’bout time for this BhTV dust-up to exit, stage left. Before it does, however, a few observations:
If it were, what Francis Bacon (1620) called “the kingdom of opinions” would be a lot more fluid than it is. Let’s suppose A knows B, and B knows C. And let’s define “respectability” as “no smart person I admire will ever think I’m crazy or a crackpot.”
Now, suppose A thinks of himself and his colleague B as respectable — but then B has a lapse of judgment and talks publicly to his acquaintance C, whom A sees as a crackpot. Does A = B = C, with precious respectability leaching uncontrollably via a transitive relation over to dangerous person C?
Of course not. Moreover, it’s infantilizing to treat one’s audience as if they were unable to make judgments about “respectability” on their own. Grown-ups weigh evidence and arguments, and then decide using their wisdom. Toddlers need to be protected.
2. Nuance and accuracy matter.
When Bob Wright and George Johnson call Michael Behe “a closet creationist” [see 25:30 of their dialogue] or when numerous commentators claim that Paul Nelson says the Earth is 6000 years old (just google it), when I pointedly declined to do so — such slovenliness is telling.
Here’s a lesson in Persuasion 101. Walking roughshod over the actual views of one’s interlocutor, or anyone for that matter, conveys hostile indifference to the actual content of the other person’s thinking. This can be very effective, if “I don’t give a damn about the details, because you’re an idiot anyway” is the attitude one wishes to project.
But if the audience cares about relevant distinctions — such as the genuine differences between intelligent design, old-earth creationism, and young-earth creationism — then showing that one is either too lazy or too hostile to note those distinctions is not likely to be persuasive. Rather, this attitude will have the opposite effect: “I don’t care, you shouldn’t either, and if you do, you’re stupid.”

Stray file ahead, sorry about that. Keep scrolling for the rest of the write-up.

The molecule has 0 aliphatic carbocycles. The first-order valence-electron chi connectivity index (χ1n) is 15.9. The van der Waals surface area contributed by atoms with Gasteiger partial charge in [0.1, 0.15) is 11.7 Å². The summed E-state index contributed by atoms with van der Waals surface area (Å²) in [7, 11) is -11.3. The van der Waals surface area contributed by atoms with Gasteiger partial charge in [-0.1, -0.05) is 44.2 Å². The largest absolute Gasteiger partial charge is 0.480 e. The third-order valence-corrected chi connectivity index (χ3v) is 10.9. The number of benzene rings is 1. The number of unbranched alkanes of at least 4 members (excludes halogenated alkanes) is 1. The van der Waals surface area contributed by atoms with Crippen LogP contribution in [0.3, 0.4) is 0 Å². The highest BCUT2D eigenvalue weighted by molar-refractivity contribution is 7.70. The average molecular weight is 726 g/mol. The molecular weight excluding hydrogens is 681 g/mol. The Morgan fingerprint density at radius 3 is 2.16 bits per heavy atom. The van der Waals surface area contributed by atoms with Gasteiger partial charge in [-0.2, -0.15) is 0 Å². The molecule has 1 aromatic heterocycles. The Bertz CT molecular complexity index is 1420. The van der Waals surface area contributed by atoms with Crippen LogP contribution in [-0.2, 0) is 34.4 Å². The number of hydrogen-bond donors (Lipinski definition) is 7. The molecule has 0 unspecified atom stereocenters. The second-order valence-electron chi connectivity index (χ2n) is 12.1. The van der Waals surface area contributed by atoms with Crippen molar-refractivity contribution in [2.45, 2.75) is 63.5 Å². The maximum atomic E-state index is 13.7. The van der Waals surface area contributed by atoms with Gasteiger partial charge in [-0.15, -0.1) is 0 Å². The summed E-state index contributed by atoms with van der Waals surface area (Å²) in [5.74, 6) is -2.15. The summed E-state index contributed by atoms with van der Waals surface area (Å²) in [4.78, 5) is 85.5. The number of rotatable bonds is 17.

Telling one’s audience they are idiots — now, there’s a promising rhetorical strategy.
3. If you don’t want people to pay attention to intelligent design, don’t talk about it.
One would think this is obvious, but apparently it isn’t. Francis Crick understood that what one talks about displays one’s real interests. His “gossip test” — “what you are really interested in is what you gossip about” (What Mad Pursuit, p. 17)– when applied to the day-to-day content of PZ Myer’s blog Pharyngula, or Phil Plait’s Bad Astronomy blog, unmistakably exhibits their ongoing worries about ID.
To a lesser degree, Sean Carroll and Carl Zimmer also worry about ID, or more generally about the interface between the natural sciences dealing with the cosmic and biological past, on the one hand, and theology or philosophy on the other. The Bloggingheads controversy only highlighted that.
There is no escaping the central logical problem, of course. If you take the main message of evolutionary theory (Carl and PZ), or physical cosmology (Phil and Sean) to be
THE WORLD AND ITS CREATURES WERE NOT DESIGNED BY AN INTELLIGENCE, BUT AROSE FROM UNDIRECTED NATURAL CAUSES
then concepts such as “intelligent design” are never going to be far from one’s consciousness. Making the whole point of one’s theory the negation of someone else’s worldview (or theory) only ensures the other person’s view is always going to be talked about, like it or not. Logic guarantees it.
4. Comparing ideas one doesn’t like to Holocaust denial only trivializes Holocaust denial.
Again, one would think this is obvious, but — guess not [see 21:50 here, George Johnson’s comments]. From an unthinking perspective, saying “X is just like Holocaust denial” might seem the rhetorical equivalent of a high-yield thermonuclear device. There, obliterated that guy.
Actually, the trope “X is just like Holocaust denial” is the rhetorical equivalent of crystal meth. Big rush the first few times, not so much with steady use, and eventually you grind your teeth and your skin turns to spotty mush. It’s the user who ends up making no sense.
My father-in-law escaped from Poland in 1940, steps ahead of the Gestapo. My Israeli in-laws lost family between 1939 and 1945. Nothing is “just like” Holocaust denial.